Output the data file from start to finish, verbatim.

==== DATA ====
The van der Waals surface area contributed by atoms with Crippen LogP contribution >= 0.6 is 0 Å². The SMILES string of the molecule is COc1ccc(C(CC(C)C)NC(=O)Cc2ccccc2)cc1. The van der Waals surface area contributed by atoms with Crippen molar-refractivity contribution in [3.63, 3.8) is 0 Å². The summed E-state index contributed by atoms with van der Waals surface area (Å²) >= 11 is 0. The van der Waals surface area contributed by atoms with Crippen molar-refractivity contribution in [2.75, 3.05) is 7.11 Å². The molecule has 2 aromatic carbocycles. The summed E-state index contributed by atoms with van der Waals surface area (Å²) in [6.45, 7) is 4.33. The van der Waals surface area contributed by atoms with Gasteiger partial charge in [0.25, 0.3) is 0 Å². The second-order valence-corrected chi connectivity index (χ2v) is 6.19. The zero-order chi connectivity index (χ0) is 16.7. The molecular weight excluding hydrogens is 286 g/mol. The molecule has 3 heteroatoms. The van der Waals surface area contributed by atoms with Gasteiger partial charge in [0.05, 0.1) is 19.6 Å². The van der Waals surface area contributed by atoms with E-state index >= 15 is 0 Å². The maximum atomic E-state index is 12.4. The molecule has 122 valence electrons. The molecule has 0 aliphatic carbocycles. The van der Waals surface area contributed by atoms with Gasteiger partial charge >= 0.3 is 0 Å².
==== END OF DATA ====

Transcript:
The van der Waals surface area contributed by atoms with Crippen LogP contribution >= 0.6 is 0 Å². The SMILES string of the molecule is COc1ccc(C(CC(C)C)NC(=O)Cc2ccccc2)cc1. The van der Waals surface area contributed by atoms with Crippen molar-refractivity contribution in [3.63, 3.8) is 0 Å². The summed E-state index contributed by atoms with van der Waals surface area (Å²) >= 11 is 0. The van der Waals surface area contributed by atoms with Crippen molar-refractivity contribution in [2.75, 3.05) is 7.11 Å². The molecule has 2 aromatic carbocycles. The summed E-state index contributed by atoms with van der Waals surface area (Å²) in [6.45, 7) is 4.33. The van der Waals surface area contributed by atoms with Gasteiger partial charge in [0.25, 0.3) is 0 Å². The second-order valence-corrected chi connectivity index (χ2v) is 6.19. The zero-order chi connectivity index (χ0) is 16.7. The molecular weight excluding hydrogens is 286 g/mol. The molecule has 3 heteroatoms. The van der Waals surface area contributed by atoms with Gasteiger partial charge in [0.05, 0.1) is 19.6 Å². The van der Waals surface area contributed by atoms with E-state index >= 15 is 0 Å². The maximum atomic E-state index is 12.4. The molecule has 122 valence electrons. The molecule has 0 aliphatic carbocycles. The van der Waals surface area contributed by atoms with Gasteiger partial charge >= 0.3 is 0 Å².